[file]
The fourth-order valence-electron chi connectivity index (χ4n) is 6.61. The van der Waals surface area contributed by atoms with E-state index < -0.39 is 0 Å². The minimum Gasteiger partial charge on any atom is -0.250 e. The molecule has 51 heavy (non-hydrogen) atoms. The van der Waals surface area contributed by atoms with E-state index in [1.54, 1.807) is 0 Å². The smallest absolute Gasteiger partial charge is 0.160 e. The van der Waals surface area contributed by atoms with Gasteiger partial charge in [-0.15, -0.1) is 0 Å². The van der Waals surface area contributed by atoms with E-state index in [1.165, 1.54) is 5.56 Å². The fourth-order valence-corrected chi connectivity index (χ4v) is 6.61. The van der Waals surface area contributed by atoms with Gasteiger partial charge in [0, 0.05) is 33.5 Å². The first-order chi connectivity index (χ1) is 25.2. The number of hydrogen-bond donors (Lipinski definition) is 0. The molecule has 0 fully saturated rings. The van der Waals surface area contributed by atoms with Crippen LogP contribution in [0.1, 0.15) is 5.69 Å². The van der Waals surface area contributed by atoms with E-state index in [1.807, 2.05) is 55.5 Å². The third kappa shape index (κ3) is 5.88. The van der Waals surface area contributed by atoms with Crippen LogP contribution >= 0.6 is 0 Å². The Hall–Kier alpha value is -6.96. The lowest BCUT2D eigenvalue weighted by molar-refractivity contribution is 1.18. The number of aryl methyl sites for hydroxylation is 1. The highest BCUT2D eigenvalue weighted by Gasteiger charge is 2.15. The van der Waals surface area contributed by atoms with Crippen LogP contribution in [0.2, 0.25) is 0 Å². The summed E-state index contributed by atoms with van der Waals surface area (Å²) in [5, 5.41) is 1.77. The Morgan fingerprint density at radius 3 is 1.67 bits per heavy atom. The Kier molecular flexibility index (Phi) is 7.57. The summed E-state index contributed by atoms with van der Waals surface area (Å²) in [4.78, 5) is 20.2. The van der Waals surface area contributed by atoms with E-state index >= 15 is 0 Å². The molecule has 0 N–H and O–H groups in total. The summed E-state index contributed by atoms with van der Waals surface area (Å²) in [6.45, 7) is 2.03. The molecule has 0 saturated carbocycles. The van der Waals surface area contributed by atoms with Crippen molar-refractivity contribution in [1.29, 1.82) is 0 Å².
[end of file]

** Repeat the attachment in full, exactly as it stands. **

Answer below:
The fourth-order valence-electron chi connectivity index (χ4n) is 6.61. The van der Waals surface area contributed by atoms with E-state index < -0.39 is 0 Å². The minimum Gasteiger partial charge on any atom is -0.250 e. The molecule has 51 heavy (non-hydrogen) atoms. The van der Waals surface area contributed by atoms with E-state index in [1.54, 1.807) is 0 Å². The smallest absolute Gasteiger partial charge is 0.160 e. The van der Waals surface area contributed by atoms with Gasteiger partial charge in [-0.15, -0.1) is 0 Å². The van der Waals surface area contributed by atoms with E-state index in [1.165, 1.54) is 5.56 Å². The fourth-order valence-corrected chi connectivity index (χ4v) is 6.61. The van der Waals surface area contributed by atoms with Gasteiger partial charge in [0, 0.05) is 33.5 Å². The first-order chi connectivity index (χ1) is 25.2. The number of hydrogen-bond donors (Lipinski definition) is 0. The molecule has 0 fully saturated rings. The van der Waals surface area contributed by atoms with Crippen LogP contribution in [0.1, 0.15) is 5.69 Å². The van der Waals surface area contributed by atoms with E-state index in [1.807, 2.05) is 55.5 Å². The third kappa shape index (κ3) is 5.88. The van der Waals surface area contributed by atoms with Crippen LogP contribution >= 0.6 is 0 Å². The Hall–Kier alpha value is -6.96. The lowest BCUT2D eigenvalue weighted by molar-refractivity contribution is 1.18. The number of aryl methyl sites for hydroxylation is 1. The highest BCUT2D eigenvalue weighted by Gasteiger charge is 2.15. The van der Waals surface area contributed by atoms with Crippen LogP contribution in [0.2, 0.25) is 0 Å². The summed E-state index contributed by atoms with van der Waals surface area (Å²) in [5, 5.41) is 1.77. The Morgan fingerprint density at radius 3 is 1.67 bits per heavy atom. The Kier molecular flexibility index (Phi) is 7.57. The summed E-state index contributed by atoms with van der Waals surface area (Å²) in [4.78, 5) is 20.2. The van der Waals surface area contributed by atoms with E-state index >= 15 is 0 Å². The molecule has 0 N–H and O–H groups in total. The summed E-state index contributed by atoms with van der Waals surface area (Å²) in [6.45, 7) is 2.03. The molecule has 0 saturated carbocycles. The van der Waals surface area contributed by atoms with Crippen molar-refractivity contribution in [1.29, 1.82) is 0 Å².